16223.  Poddar A, Vadlamudi VP, Koley KM, Dewangan G. Anti-inflammatory acitivity of Calotopis gigantean leaves. Aryavaidyan 2007, 20(3), 178-180.

16224.  Porrata H, Porrata A, Sosner J.  New carpal ligament traction device for the treatment of carpal tunnel syndrome unresponsive to conservative therapy. J Hand Ther. 2007 Jan-Mar;20(1):20-7; quiz 28. 

16225.  Pukall C, Kandyba K, Amsel R, Khalife S, Binik Y.  Effectiveness of hypnosis for the treatment of vulvar vestibulitis syndrome: a preliminary investigation. J Sex Med. 2007 Mar;4(2):417-25. 

16226.  Quimby EL.  The use of herbal therapies in pediatric oncology patients: treating symptoms of cancer and side effects of standard therapies. J Pediatr Oncol Nurs. 2007 Jan-Feb;24(1):35-40.

16227.  Rao MM, Kar AC, Bhattacharya P, Hazra J. Ayurvedic management of Fissure-in-ano. Aryavaidyan 2007, 20(4), 210-215.

16228.  Reginster JY, Gillot V, Bruyere O, Henrotin Y. Evidence of nutriceutical effectiveness in the treatment of osteoarthritis. Curr Rheumatol Rep. 2000 Dec;2(6):472-7. Review. 

16229.  Rejler M, Spangeus A, Tholstrup J, Andersson-Gare B.  Improved population-based care: Implementing patient-and demand-directed care for inflammatory bowel disease and evaluating the redesign with a population-based registry. Qual Manag Health Care. 2007 Jan-Mar;16(1):38-50.

16230.  Rohde J.  Starvation and diet according to the Vinzenz Priessnitz family water book of 1847. Forsch Komplementarmed. 2007 Feb;14(1):33-8.

16231.  Ryan MA, Smith TC, Smith B, Amoroso P, Boyko EJ, Gray GC, Gackstetter GD, Riddle JR, Wells TS, Gumbs G, Corbeil TE, Hooper TI.  Millennium Cohort: enrollment begins a 21-year contribution to understanding the impact of military service. J Clin Epidemiol. 2007 Feb;60(2):181-91.

16232.  Sareen S, Kumari V, Gajebasia KS, Gajebasia NK.  Yoga: a tool for improving the quality of life in chronic pancreatitis. World J Gastroenterol. 2007 Jan 21;13(3):391-7. 

16233.  Scheid V. Traditional Chinese medicine--what are we investigating? The case of menopause. Complement Ther Med. 2007 Mar;15(1):54-68.

16234.  Schanler RJ.  Evaluation of the evidence to support current recommendations to meet the needs of premature infants: the role of human milk. Am J Clin Nutr. 2007 Feb;85(2):625S-628S.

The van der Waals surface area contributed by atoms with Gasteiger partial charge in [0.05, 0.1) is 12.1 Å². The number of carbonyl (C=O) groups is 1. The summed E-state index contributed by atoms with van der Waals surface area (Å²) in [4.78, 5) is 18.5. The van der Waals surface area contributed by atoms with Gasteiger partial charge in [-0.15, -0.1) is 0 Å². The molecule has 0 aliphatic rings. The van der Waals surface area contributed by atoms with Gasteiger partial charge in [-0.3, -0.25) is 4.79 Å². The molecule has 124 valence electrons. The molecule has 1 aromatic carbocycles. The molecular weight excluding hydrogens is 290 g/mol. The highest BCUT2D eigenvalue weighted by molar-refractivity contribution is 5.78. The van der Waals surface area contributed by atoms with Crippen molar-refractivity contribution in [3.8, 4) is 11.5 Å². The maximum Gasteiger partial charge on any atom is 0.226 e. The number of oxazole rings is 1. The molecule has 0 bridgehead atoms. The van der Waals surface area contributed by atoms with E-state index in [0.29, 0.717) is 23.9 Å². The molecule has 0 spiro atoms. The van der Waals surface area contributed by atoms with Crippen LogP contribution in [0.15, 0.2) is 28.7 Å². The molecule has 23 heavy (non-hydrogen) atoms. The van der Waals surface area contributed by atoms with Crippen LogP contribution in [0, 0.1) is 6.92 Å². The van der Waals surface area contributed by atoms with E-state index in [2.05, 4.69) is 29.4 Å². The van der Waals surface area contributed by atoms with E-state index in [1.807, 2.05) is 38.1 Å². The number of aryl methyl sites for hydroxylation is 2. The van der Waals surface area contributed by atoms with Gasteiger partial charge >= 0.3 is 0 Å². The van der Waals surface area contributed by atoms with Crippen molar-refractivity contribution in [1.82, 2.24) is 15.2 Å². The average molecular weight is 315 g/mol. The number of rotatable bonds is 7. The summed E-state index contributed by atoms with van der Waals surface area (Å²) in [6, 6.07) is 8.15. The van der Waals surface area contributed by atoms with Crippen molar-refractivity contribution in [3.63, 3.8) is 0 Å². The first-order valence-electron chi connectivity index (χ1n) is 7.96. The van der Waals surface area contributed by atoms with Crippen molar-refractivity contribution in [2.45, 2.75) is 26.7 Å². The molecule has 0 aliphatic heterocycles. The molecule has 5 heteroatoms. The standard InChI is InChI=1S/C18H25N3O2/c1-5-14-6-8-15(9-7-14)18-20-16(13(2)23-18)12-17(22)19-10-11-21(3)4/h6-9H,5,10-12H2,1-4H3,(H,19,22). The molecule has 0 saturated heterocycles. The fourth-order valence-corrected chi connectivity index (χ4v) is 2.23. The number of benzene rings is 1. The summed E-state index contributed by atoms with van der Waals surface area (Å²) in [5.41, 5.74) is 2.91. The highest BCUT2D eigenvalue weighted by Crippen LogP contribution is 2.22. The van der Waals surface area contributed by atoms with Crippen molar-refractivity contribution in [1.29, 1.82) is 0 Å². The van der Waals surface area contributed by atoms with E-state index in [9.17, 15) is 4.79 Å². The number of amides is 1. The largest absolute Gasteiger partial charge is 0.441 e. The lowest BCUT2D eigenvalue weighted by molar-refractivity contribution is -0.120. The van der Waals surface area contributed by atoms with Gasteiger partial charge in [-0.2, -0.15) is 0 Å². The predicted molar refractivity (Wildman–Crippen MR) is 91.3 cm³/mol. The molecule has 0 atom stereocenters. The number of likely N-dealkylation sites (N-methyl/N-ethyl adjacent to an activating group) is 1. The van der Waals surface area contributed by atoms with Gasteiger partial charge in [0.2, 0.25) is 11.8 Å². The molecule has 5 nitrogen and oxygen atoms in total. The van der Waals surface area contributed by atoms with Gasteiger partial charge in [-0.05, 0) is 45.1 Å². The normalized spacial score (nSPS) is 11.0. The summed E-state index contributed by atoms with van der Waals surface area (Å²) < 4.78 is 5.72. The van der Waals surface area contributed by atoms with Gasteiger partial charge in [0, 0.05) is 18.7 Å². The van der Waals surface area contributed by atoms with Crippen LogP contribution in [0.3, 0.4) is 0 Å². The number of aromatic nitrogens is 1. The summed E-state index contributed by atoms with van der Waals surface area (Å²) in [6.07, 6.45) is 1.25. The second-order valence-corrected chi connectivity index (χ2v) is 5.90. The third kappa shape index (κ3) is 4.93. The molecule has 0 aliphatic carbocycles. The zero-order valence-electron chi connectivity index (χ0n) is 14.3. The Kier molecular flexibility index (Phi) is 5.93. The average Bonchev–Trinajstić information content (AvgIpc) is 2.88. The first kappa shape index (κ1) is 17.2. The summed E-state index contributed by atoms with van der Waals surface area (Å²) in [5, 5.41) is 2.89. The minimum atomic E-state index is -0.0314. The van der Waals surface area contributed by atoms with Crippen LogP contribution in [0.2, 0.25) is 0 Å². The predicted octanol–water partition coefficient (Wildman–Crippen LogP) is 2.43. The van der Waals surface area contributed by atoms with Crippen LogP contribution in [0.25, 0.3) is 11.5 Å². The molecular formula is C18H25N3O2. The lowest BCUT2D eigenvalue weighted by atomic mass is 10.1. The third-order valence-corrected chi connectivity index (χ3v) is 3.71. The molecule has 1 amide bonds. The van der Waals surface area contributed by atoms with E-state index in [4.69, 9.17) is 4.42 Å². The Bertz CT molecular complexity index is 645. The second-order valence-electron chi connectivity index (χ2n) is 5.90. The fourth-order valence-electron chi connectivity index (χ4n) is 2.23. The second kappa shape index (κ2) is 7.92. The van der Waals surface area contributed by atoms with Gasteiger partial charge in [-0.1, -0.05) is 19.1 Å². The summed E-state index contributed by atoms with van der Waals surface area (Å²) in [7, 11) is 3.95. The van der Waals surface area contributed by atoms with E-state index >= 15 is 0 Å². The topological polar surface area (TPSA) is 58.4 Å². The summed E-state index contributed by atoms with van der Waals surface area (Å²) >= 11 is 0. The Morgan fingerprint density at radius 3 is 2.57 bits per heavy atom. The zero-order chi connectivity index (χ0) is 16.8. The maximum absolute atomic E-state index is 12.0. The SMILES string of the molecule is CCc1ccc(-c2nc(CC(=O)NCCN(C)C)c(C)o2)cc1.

16235.  Seely D, Stempak D, Baruchel S.  A strategy for controlling potential interactions between natural health products and chemotherapy: a review in pediatric oncology. J Pediatr Hematol Oncol. 2007 Jan;29(1):32-47. Review. 

16236.  Seo J, Lee HS, Ha E, Park HJ, Park HK, Lee H, Kang S, Yin C, Kim J, Leem KH, Kim EH, Ryu Y, Choi S, Chung JH. Efficacy of combined treatment by scalp and penetration  acupunctures with TKM medication (tang) on stroke patients. Neurol Res. 2007;29 Suppl 1:S38-41. 

16237.  Sengar M; Bhutani M; Aggarwal D; Kochupillai V. Cancer treatment: role of yoga, naturopathy and prayer Health Administrator. 2005 Jul; 17(1): 151-157.

16238.  Sephton SE, Salmon P, Weissbecker I, Ulmer C, Floyd A, Hoover K, Studts JL.   Mindfulness meditation alleviates depressive symptoms in women with fibromyalgia: results of a randomized clinical trial. Arthritis Rheum. 2007 Feb 15;57(1):77-85. 

16239.  Shin BC, Lee MS.  Effects of aromatherapy acupressure on hemiplegic shoulder pain and motor power in stroke patients: a pilot study. J Altern Complement Med. 2007 Mar;13(2):247-51. 

16240.  Shinozuka N, Tatsumi K, Nakamura A, Terada J, Kuriyama T.  The traditional herbal medicine Hochuekkito improves systemic inflammation in patients with chronic obstructive pulmonary disease. J Am Geriatr Soc. 2007 Feb;55(2):313-4. 

16241.  Shukla Y, Kalra N.   Cancer chemoprevention with garlic and its constituents. Cancer Lett. 2007 Mar 18;247(2):167-81.

16242.  Sierpina VS, Sierpina M, Loera JA, Grumbles L.  Complementary and integrative approaches to dementia. South Med J. 2005 Jun;98(6):636-45. Review. Summary for patients in: South Med J. 2005 Jun;98(6):677. 

16243.  Silverman J.  Mindfulness meditation and public health. Conn Med. 2007 Jan 71(1):35.

16244.  Sipponen A, Jokinen JJ, Lohi J.  Resin salve from the Norwegian spruce tree: a 'novel' method for the treatment of chronic wounds. J Wound Care. 2007 Feb;16(2):72-4. Review.

16245.  Staples JK, Wilson AT, Pierce B, Gordon JS.  Effectiveness of CancerGuides a study of an integrative cancer care training program for health professionals. Integr Cancer Ther. 2007 Mar;6(1):14-24. 

16246.  Stockert K, Schneider B, Porenta G, Rath R, Nissel H, Eichler I.  Laser acupuncture and probiotics in school age children with asthma: a randomized, placebo-controlled pilot study of therapy guided by principles of Traditional Chinese Medicine. Pediatr Allergy Immunol. 2007 Mar;18(2):160-6.